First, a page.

Scotland’s possibly haunted Earlshall Castle is up for sale

In 1546, Sir William Bruce innovated in a new mansion near Leuchars, a small town in the county of Fife, along the east coast of Scotland. The castle was named “Earlshall”, the name the Bruces had used for their land and lineage since the previous century.

Earlshall Castle offered great hunting opportunities and impressive gardens, and even Mary, Queen of Scots visited there in the 1560s. But its current fame is probably the belief that a ghost named “Bloody Bruce” haunts the halls.

As his nickname suggests, Bloody Bruce is a member of the Bruce family: Sir Andrew Bruce, who occupied Earlshall in the 17th century. At the time, a faction of Presbyterians called covenanters was in the midst of a decades-long conflict with the monarchy, which it said was encroaching on the religious freedom of its citizens. Andrew supported the monarchy and did his best to outsmart (or kill) the Covenanters at every turn. Some believe he earned his macabre nickname after beheading Covenanter leader Richard Cameron at the Battle of Airds Moss in 1680; though it’s also possible that it stems from his general reputation for bloodlust.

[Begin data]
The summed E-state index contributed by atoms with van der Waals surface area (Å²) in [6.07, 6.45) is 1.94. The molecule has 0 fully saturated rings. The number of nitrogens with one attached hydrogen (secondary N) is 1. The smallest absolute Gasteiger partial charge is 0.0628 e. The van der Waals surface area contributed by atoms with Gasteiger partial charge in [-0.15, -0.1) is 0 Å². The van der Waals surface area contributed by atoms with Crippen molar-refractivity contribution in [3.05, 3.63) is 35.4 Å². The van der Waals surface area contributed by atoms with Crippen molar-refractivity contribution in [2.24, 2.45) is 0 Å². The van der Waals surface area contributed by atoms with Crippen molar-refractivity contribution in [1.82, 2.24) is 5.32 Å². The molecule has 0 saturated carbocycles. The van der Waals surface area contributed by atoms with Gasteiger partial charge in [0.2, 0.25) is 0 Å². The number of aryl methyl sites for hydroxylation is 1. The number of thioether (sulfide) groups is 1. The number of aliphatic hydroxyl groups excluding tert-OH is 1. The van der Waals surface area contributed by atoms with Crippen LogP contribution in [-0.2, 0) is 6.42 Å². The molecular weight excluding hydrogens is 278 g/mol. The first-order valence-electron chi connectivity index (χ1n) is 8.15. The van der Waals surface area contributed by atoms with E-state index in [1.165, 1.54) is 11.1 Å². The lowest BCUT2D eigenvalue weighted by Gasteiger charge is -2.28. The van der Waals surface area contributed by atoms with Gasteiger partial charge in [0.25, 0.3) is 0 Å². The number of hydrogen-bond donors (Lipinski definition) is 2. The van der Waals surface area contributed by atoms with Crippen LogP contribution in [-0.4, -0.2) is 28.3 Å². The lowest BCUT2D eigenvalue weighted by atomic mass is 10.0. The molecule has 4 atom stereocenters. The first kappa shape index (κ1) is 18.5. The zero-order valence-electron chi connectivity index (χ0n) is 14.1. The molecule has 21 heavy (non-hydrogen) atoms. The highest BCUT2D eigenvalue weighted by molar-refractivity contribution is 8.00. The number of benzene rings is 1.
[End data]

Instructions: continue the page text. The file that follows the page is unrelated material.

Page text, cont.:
Either way, Bloody Bruce is looking for a new roommate. As the New York Post reportsEarlshall Castle is for sale by Savills real estate agency. You have to submit a request to find out the price, but it’s safe to assume it won’t be cheap. The nearly 8,400 square foot chateau features 10 bedrooms, six bathrooms and eight reception rooms; and it sits on 53 acres of land that includes three cottages, a five-car garage, and a walled garden filled with topiaries. Plenty of room to avoid any murderous ghosts that may be floating around.

[h/t New York Post]

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